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Thread: Spark plugs for '73 S

  1. #1

    Spark plugs for '73 S

    I've heard bad things about using platinum plugs in this car, but can't seem to find anything other than the W3DPO's. Is anyone runing a different kind of plug that they are happy with?

  2. #2
    The only bad thing I ever heard about platinum plugs is that they are more expensive. I've been hearing it for 30 years!

    Bosch, NGK, Autolite and Champion all list a plug for our cars.

    I used to use a W265P21 Bosch plug in an early 2.2 S I had. My suspicions are that technology has come a long way and I would not be the least bit afraid of a standard platinum plug.
    For what it's worth try these 2 sites out:

    Also, the NGK search will turn up the 911-S as having 2-3bbl as the fueling system whereas the T lists "Ex K Jetronic and K Jetronic. The E displays "FI".

    Have fun.
    Early S Registry #235
    rgruppe #111

  3. #3

    Would you believe??

    I have a few sets of unused W265P21's...I keep thinking about screwing a set in sometime, but they're really a bit too cold for the driving I do these days. Some you might want to try

    I'm currently running the W4CS, as suggested by Gordon Ledbetter, one of this area's top early P car wrenches. They seem to work well for my driving. That is, mostly go with the (traffic) flow, but run to redline from time to time, when conditions allow being frisky. No track use.
    Paul D. Early S Registry #8 - Cyclops Minister of West Coast Affairs
    "Now, to put a water-cooled engine in the rear and to have the radiator in the front, that's not very intelligent." -Ferry Porsche (PANO, Oct. 1973)

  4. #4
    "when conditions allow being frisky"
    Now, I like the way you put that. Next time I'll tell the police to excuse me for being frisky. Think it'll work???

    Thanks for the heads up on the plugs.
    Early S Registry #235
    rgruppe #111

  5. #5
    I've used CS plugs exclusively for 15 years and love them. THey cost less than the original platinum version, and seem to last longer. Whether you want a W4 or W3 is a function of your application.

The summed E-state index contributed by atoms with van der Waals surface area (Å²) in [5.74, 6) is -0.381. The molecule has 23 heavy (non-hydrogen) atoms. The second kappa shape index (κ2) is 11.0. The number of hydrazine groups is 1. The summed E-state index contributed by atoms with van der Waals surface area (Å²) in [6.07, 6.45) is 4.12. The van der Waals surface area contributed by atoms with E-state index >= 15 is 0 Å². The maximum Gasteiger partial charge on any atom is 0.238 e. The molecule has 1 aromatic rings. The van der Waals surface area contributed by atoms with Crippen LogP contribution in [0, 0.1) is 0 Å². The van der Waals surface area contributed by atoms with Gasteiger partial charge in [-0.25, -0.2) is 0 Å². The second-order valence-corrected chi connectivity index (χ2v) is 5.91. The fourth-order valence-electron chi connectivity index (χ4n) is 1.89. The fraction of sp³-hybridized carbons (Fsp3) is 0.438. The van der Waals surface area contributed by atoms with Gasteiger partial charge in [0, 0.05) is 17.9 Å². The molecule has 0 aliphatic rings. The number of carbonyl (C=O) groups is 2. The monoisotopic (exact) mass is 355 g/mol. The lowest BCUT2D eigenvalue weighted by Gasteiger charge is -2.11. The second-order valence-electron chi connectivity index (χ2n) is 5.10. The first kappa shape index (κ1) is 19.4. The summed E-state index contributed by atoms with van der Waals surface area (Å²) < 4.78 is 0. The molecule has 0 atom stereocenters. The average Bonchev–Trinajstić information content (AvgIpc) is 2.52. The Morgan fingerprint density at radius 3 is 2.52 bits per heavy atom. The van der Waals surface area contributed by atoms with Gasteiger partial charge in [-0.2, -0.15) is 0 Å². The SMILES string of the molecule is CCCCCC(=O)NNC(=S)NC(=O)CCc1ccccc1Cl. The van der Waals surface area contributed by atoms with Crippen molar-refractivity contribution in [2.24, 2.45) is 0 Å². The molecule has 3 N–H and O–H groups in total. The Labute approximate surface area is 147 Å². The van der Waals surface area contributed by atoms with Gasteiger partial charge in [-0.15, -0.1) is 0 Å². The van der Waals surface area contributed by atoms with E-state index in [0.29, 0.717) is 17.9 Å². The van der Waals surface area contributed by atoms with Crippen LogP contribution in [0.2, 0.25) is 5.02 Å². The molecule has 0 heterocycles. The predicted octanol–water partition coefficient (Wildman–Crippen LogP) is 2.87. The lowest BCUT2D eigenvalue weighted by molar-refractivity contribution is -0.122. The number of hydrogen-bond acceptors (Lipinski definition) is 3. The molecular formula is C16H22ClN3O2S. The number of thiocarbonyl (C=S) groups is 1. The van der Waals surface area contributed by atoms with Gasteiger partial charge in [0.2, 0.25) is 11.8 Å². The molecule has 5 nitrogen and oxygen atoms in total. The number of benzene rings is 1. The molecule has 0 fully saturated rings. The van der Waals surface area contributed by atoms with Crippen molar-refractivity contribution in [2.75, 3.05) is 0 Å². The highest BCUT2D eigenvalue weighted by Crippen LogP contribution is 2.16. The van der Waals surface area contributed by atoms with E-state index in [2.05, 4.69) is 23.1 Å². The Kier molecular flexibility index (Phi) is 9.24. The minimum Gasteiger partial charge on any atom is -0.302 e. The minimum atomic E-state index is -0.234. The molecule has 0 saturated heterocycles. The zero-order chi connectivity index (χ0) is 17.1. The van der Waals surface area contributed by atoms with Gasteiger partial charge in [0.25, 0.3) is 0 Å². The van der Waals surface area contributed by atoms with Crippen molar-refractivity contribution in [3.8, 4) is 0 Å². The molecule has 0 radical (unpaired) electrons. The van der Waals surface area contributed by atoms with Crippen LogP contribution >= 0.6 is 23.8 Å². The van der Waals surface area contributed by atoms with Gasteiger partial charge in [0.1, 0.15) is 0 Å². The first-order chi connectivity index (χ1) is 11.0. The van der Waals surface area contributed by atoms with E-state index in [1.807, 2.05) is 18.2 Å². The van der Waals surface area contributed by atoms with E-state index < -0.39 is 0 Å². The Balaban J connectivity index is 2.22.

6. #6

    Re: Would you believe??

    Originally posted by pwd72s
    Is the NGK B8ES for a '67S too? Or is B6ES better?

    What's good in a 2.7?

    I have a '67S and it's strangely fast. My friend with a new 2.2S engine (built and run-in already) can find no way to touch me... I don't know any history of the car but I love her.

    I met the old wrench who worked on her previously and he told me she's got a 2.7 in the back. But I doubt his words. Who would build a 2.7 and not update the tensioners or add an oil cooler or add CDI?

    But he did tell me to try NGK B9EV. Kinda cold ya?


  7. #7
    Blessed be the lowered RickS's Avatar
    Join Date
    Nov 2002
    Worshington State
    Originally posted by Lee
    I've used CS plugs exclusively for 15 years and love them. THey cost less than the original platinum version, and seem to last longer. Whether you want a W4 or W3 is a function of your application.
    Lee please define the differences btwn the W4 and W3. I have a relatively stock 2.4S. Thanks
    71 914 3.0, 82 SC, ESR 376, RG 307

    "The problem with the world is, the ignorant are cock-sure and the intelligent are full of doubt." Bertram Russell

  8. #8
    I really need to check the site more often! Rick, the number in the Bosch nomenclature refers to the heat range of the plug (the S is a silver electrode).

    I don't have my books in front of me, but I'll take a whack at explaining this from a layman's perspective. If I get this wrong, someone please correct me.

    I believe I'm correct in stating that the 3 is a colder plug than the 4. In Bosch's old 3 digit numbering system, I believe a higher number was a colder plug.

    Colder in this sense means that the heat path through the plug to the electrode is longer, so less heat is transferred and the plug does not get as hot. That keeps the plug from overheating in high performance engines that are used hard, but may prevent the plugs from getting hot enough to prevent fouling in mild driving. Since Porsche went to a CD system fouling is not much of a problem, but selecting the right heat range is still valuable.

    I've always been happy with the W4 for normal (frisky) driving, but I would probably use a W3 for a highly tuned S engine that gets driven hard (high revs - lots of heat generation).

    Again, I'll defer to the experts on the board if I miscommunicated.


  9. #9
    Originally posted by Lee
    I believe a higher number was a colder plug.
    Hi Lee,

    I think for Bosch, the higher the number, the hotter the plug. For NGK, the opposite is true.


  10. #10
    I noted that a lower number is a colder plug (therefore a higher number is a hotter plug) with the current numbering system, but I'm still pretty sure their older system was the other way round. For example, a 235 was colder than a 225.

    It may be moot with current plugs, but if anyone has older ones laying around, we should be sure. ANyone have a conversion between the old numbering system and new?


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